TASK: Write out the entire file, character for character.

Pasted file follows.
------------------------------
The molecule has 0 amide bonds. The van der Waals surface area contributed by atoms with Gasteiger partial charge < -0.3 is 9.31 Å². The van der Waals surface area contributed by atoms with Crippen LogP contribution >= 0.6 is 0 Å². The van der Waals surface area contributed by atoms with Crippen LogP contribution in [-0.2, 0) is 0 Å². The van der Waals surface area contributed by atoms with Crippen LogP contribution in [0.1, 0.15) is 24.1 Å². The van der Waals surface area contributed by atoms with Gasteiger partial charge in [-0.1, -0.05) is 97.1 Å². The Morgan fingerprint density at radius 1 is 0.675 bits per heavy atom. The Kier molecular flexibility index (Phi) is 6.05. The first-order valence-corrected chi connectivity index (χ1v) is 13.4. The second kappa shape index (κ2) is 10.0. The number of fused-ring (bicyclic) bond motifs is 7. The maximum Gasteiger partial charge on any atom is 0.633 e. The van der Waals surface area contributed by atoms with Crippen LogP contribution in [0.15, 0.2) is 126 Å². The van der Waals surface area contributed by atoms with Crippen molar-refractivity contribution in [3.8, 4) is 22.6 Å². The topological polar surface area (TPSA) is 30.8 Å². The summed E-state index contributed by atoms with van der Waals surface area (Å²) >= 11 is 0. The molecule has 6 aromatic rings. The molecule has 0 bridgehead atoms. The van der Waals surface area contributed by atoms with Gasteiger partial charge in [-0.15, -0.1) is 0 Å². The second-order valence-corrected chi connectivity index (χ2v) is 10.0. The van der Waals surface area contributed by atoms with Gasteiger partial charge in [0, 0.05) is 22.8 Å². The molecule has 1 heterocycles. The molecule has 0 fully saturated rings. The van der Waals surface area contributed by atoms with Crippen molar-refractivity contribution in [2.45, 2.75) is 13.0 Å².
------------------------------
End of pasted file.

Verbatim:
The molecule has 0 amide bonds. The van der Waals surface area contributed by atoms with Gasteiger partial charge < -0.3 is 9.31 Å². The van der Waals surface area contributed by atoms with Crippen LogP contribution >= 0.6 is 0 Å². The van der Waals surface area contributed by atoms with Crippen LogP contribution in [-0.2, 0) is 0 Å². The van der Waals surface area contributed by atoms with Crippen LogP contribution in [0.1, 0.15) is 24.1 Å². The van der Waals surface area contributed by atoms with Gasteiger partial charge in [-0.1, -0.05) is 97.1 Å². The Morgan fingerprint density at radius 1 is 0.675 bits per heavy atom. The Kier molecular flexibility index (Phi) is 6.05. The first-order valence-corrected chi connectivity index (χ1v) is 13.4. The second kappa shape index (κ2) is 10.0. The number of fused-ring (bicyclic) bond motifs is 7. The maximum Gasteiger partial charge on any atom is 0.633 e. The van der Waals surface area contributed by atoms with Crippen LogP contribution in [0.15, 0.2) is 126 Å². The van der Waals surface area contributed by atoms with Crippen molar-refractivity contribution in [3.8, 4) is 22.6 Å². The topological polar surface area (TPSA) is 30.8 Å². The summed E-state index contributed by atoms with van der Waals surface area (Å²) >= 11 is 0. The molecule has 6 aromatic rings. The molecule has 0 bridgehead atoms. The van der Waals surface area contributed by atoms with Gasteiger partial charge in [-0.15, -0.1) is 0 Å². The second-order valence-corrected chi connectivity index (χ2v) is 10.0. The van der Waals surface area contributed by atoms with Gasteiger partial charge in [0, 0.05) is 22.8 Å². The molecule has 1 heterocycles. The molecule has 0 fully saturated rings. The van der Waals surface area contributed by atoms with Crippen molar-refractivity contribution in [2.45, 2.75) is 13.0 Å².